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Health Care

Thailand cuts taxes to lure investment in masks and pharma

Incentives to meet virus-driven shortages also further Bangkok's long-term aims

The coronavirus pandemic has sent demand for face masks soaring in Thailand.   © Reuters

BANGKOK -- Thailand will deploy targeted tax cuts to encourage investment in face masks and other crucial items that are in short supply due to the coronavirus outbreak, the country's Board of Investment said on Monday.

A 50% corporate income tax cut lasting three years will be available for projects that involve the manufacturing of medical devices, diagnostic test kits, pharmaceuticals or mask materials.

The reduction covers projects applying for governmental approval during the first half of 2020, and which start production by year-end. The cuts apply in addition to the existing three- to eight-year tax exemption.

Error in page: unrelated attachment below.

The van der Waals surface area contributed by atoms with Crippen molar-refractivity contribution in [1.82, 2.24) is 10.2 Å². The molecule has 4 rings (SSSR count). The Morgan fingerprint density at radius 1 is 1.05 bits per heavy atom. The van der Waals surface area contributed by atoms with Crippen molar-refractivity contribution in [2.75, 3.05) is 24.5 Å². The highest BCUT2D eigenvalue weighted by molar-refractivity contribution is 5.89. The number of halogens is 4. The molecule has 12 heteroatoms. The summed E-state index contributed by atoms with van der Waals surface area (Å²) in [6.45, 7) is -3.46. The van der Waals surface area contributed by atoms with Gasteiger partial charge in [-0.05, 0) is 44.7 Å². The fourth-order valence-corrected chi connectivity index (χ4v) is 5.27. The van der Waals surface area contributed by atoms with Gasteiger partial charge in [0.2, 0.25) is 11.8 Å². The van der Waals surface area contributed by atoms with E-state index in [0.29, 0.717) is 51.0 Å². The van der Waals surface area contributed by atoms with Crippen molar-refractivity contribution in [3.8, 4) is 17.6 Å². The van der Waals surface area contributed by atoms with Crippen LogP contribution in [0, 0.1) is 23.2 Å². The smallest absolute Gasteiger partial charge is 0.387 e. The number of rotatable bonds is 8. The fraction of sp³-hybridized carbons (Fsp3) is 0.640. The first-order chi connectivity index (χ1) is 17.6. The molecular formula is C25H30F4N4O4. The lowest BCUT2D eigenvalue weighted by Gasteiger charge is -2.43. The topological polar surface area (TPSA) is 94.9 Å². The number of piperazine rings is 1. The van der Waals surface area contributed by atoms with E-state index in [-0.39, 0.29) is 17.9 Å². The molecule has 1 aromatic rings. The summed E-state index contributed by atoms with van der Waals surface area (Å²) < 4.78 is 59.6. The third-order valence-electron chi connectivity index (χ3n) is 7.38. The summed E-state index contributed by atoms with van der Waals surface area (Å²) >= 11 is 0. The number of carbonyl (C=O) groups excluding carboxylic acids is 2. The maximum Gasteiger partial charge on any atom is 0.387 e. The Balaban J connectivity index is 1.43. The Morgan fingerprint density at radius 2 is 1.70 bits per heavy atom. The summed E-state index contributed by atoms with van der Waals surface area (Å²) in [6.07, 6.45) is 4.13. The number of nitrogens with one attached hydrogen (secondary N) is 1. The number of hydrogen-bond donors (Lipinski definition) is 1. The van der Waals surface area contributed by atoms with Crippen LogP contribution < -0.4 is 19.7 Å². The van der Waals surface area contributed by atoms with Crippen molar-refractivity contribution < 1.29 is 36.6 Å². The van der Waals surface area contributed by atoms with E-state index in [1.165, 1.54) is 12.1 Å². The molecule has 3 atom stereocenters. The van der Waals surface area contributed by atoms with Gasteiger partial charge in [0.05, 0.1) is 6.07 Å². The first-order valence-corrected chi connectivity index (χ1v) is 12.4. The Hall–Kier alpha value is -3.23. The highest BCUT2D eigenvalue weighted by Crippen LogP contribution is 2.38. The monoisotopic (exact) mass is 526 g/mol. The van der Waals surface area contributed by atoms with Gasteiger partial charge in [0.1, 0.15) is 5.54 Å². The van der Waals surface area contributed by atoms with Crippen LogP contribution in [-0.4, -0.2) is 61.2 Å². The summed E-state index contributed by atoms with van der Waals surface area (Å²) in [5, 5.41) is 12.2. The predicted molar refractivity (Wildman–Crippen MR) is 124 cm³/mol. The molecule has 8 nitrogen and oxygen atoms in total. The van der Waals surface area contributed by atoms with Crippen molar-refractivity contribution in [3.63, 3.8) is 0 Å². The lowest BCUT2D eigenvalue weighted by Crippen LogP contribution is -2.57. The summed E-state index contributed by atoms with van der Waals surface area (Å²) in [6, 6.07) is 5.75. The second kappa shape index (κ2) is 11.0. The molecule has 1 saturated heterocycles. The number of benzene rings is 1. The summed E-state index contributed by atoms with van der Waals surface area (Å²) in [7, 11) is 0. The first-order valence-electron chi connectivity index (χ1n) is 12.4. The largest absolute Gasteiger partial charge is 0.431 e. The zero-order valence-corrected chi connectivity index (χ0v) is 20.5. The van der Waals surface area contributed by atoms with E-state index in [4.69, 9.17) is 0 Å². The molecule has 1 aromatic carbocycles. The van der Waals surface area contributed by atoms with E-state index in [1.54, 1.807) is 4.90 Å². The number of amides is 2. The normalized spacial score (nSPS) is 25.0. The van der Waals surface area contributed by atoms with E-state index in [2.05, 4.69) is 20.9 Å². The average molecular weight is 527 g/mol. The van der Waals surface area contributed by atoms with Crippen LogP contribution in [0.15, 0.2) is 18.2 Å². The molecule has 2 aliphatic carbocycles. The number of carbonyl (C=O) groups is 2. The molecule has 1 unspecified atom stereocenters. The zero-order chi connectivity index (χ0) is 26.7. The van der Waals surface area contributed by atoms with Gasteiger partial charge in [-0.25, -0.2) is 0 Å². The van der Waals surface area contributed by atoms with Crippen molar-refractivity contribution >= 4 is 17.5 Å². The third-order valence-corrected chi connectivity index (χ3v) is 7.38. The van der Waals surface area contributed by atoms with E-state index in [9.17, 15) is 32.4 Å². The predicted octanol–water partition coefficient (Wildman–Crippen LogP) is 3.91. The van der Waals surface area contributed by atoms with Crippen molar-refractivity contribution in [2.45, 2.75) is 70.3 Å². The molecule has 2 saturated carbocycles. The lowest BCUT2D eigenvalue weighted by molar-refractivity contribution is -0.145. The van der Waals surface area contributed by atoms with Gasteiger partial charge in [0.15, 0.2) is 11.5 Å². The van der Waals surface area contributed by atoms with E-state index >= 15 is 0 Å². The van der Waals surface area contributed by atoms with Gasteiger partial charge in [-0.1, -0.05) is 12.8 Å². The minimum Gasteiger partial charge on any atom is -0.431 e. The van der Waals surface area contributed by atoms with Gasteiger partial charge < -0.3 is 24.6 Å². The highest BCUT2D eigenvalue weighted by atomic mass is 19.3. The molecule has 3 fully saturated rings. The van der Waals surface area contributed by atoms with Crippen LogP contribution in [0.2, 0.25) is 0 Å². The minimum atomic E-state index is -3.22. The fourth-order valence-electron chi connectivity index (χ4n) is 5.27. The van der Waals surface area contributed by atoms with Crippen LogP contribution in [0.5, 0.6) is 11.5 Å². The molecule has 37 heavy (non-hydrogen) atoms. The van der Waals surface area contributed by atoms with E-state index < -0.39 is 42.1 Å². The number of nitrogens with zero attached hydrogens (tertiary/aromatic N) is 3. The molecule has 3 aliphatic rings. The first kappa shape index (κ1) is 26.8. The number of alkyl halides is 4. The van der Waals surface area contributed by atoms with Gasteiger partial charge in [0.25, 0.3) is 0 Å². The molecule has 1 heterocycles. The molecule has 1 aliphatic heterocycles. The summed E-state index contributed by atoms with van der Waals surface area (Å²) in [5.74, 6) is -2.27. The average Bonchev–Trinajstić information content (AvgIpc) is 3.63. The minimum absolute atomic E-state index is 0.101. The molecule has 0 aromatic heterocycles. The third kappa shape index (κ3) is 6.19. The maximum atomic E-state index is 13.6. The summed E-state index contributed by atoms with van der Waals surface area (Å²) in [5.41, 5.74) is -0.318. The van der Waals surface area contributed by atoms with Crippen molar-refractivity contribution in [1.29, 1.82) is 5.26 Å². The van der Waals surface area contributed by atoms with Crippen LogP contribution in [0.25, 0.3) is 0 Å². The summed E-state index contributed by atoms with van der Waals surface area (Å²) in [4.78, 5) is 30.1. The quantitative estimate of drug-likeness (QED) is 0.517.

In addition, equipment imported into Thailand this year for producing medical devices will be exempt from tariffs.

Though the incentives address an immediate need, they also align with Bangkok's goal of turning the country into a hub for Southeast Asia's medical industry.

The measures "aim to enable a rapid response to the situation, while paving the way for longer-term development," said Duangjai Asawachintachit, secretary general of the Board of Investment.

Thailand also will offer incentives for production of raw materials, such as an eight-year corporate tax exemption for pharmaceutical-grade alcohol. The exemption for manufacturing nonwoven fabric used in masks or medical devices will be extended to five years from three.

The board released data Monday on foreign direct investment showing a 67% year-on-year drop to 27.43 billion baht ($842 million) for the January-March quarter. Japan led the list of investment sources, followed by mainland China and Hong Kong.

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